Asian Influence on Latin American Food

October 23, 2017

        Fusion restaurants are the new style of popular restaurants around the world. Latin America is no exception. With a wide variety of immigrants moving to the Western Hemisphere, there exists Argentine Pizza, Dominican Mangú, and smoked salmon quesadillas (Remezcla Estaff, 2016). Although it’s possible to find Western food influenced by countless cultures, Asian food has had a particularly strong effect on traditional Latin American cuisine. Asian-American fusion cuisine can be found from street food to fine dining, and despite its current popularity, has existed in the Americas for hundreds of years.

        Since the Spanish conquests of Mexico and the Philippines in the 16th century, Chinese-Mexican food has been a part of Mexican culture. The Spanish brought spices and Asian cuisine from the Philippines to North America, inspiring Chinese-American fusion dishes such as Green Beans with Peanuts and Chile de Arbol (NPR Staff, 2013). The Spanish introduced fusion food to Latin America, however Asian immigrants played the largest role in mixing traditional Asian flavors with Latin American cuisine. Following the Chinese Exclusion Act of 1882 in the US, a large exodus of Chinese-American immigrants moved below the southern borders of the United States. A popular dish in Baja California is avocado fried rice, a traditional Chinese food with a Mexican twist (Simón, 2015).

        During the mid-19th century, over 100,000 Asian laborers immigrated to the coastal Latin American nation of Peru. By 1876, nearly ten percent of the population of Lima were Chinese immigrants (Hwang). The large Chinese population had such a significant effect on Peruvian culture, that many dishes considered to be traditional Peruvian dishes are actually Chinese-Peruvian fusion dishes. Chifa, for example, a popular Peruvian cuisine includes arroz chaufa, a mix of Cantonese fried rice with Peruvian flavors. Another dish, Tallarin Saltado, is a Peruvian style Chow Mein. The term Chifa even comes from the Chinese phrase 吃饭 (chī-fàn) (La Costanera, 2015). Shortly after the Chinese began immigrating to Peru, the Japanese followed, bringing new styles of seafood preparation and cuisine. The Japanese were arguably even more influential on Peruvian style food, based on the fact that Peru’s national dish, Ceviche, is a mix of fish typically found in Japanese cuisine and South American seasoning and spices (La Costanera, 2015).

        Japan has had a strong impact on Brazilian culture, and especially Brazilian cuisine. An Al Jazeera report estimates that nearly sixty percent of all Japanese decedents outside of Japan live in Brazil (Kestler-D’Amours, 2017). Japanese Brazilians have had an immense influence on Brazilian food. Like in Peru, Japanese immigrants inspired a faster and more seafood-based style of cooking. Not only has Japanese culture affected the nation’s food, but Brazilian beverages as well. Brazil’s national drink, caipirinha, “is sometimes mixed with Japanese rice wine instead of cachaça, creating a sakerinha” (Veselinovik, 2013). Even the most famous of Japanese foods has found its way to the South American nation. Japanese Brazilians introduced sushi to the diverse variety of Brazilian cuisine. Brazilian sushi incorporates fresh fruits native to Latin America with the traditional Japanese seafood (Hardi, 2016).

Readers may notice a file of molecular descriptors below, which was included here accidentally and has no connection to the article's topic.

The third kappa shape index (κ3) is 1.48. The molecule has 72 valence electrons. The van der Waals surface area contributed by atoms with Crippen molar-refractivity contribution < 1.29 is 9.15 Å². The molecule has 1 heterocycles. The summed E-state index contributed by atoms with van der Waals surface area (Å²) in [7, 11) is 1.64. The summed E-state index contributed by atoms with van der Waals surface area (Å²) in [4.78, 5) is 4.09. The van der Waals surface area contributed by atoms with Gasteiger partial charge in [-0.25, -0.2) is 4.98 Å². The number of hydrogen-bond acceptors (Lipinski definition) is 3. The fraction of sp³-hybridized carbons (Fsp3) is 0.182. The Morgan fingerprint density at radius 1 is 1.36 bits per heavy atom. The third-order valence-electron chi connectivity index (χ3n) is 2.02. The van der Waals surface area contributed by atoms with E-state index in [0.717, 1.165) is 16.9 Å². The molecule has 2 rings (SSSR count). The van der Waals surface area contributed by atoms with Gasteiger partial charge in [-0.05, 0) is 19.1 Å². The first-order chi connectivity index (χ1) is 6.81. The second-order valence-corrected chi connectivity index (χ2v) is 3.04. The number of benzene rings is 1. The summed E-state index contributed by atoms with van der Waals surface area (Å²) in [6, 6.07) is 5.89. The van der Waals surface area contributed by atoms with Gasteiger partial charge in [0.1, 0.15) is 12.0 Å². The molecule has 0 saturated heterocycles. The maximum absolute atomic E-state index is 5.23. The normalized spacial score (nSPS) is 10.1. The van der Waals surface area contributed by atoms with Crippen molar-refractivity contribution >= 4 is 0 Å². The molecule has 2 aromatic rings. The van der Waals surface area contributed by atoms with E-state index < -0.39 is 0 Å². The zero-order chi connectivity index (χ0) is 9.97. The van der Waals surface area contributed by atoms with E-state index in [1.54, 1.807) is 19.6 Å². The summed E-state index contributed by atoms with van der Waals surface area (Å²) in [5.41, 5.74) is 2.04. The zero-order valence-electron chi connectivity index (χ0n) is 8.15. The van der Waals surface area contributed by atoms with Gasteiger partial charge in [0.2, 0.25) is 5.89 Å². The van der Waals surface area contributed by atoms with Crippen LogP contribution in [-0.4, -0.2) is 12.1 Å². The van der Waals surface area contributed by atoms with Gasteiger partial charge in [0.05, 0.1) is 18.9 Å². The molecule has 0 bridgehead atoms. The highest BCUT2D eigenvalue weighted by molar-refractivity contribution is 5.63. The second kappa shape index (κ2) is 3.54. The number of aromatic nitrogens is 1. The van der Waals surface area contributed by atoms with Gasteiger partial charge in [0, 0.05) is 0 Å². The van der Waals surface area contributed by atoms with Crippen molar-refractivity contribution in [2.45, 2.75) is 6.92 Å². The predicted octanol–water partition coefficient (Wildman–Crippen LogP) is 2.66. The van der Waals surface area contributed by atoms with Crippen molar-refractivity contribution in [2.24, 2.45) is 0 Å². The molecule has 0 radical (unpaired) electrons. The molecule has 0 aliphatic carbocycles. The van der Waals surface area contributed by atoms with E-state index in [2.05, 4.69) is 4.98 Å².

Although Asian-Latin American fusion restaurants and cuisine are clearly growing in popularity, Asian influence on Latin American food has existed long before this trendy new surge in food-culture. For as long as Asian immigrants have been moving to Latin America they have been blending the flavors and ingredients from their native countries with the tastes of their new home. The rising popularity of Asian-Latin American food is a great result of globalization, and people from every background should be able to enjoy the blend of culture. However, a better understanding of how these many cultures came together will lead to a greater appreciation for the food, and the people whose contributions as immigrant communities helped to create it.




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About Author(s)

Rachel.Bierly's picture
Rachel Bierly
Rachel Bierly is a sophomore at the University of Pittsburgh majoring in Linguistics as well as pursuing a minor in Computer Science and a certificate in Latin American Studies. Though her focus lies in Latin American languages, culture, and politics, she also finds interest in East and Southeast Asian culture, and is studying both the Chinese language. Rachel's interest in Latin America comes mainly from working as an intern in Phoenixville Area School District's English Language Learner (ELL) program as well as travelling to Puerto Rico and Costa Rica.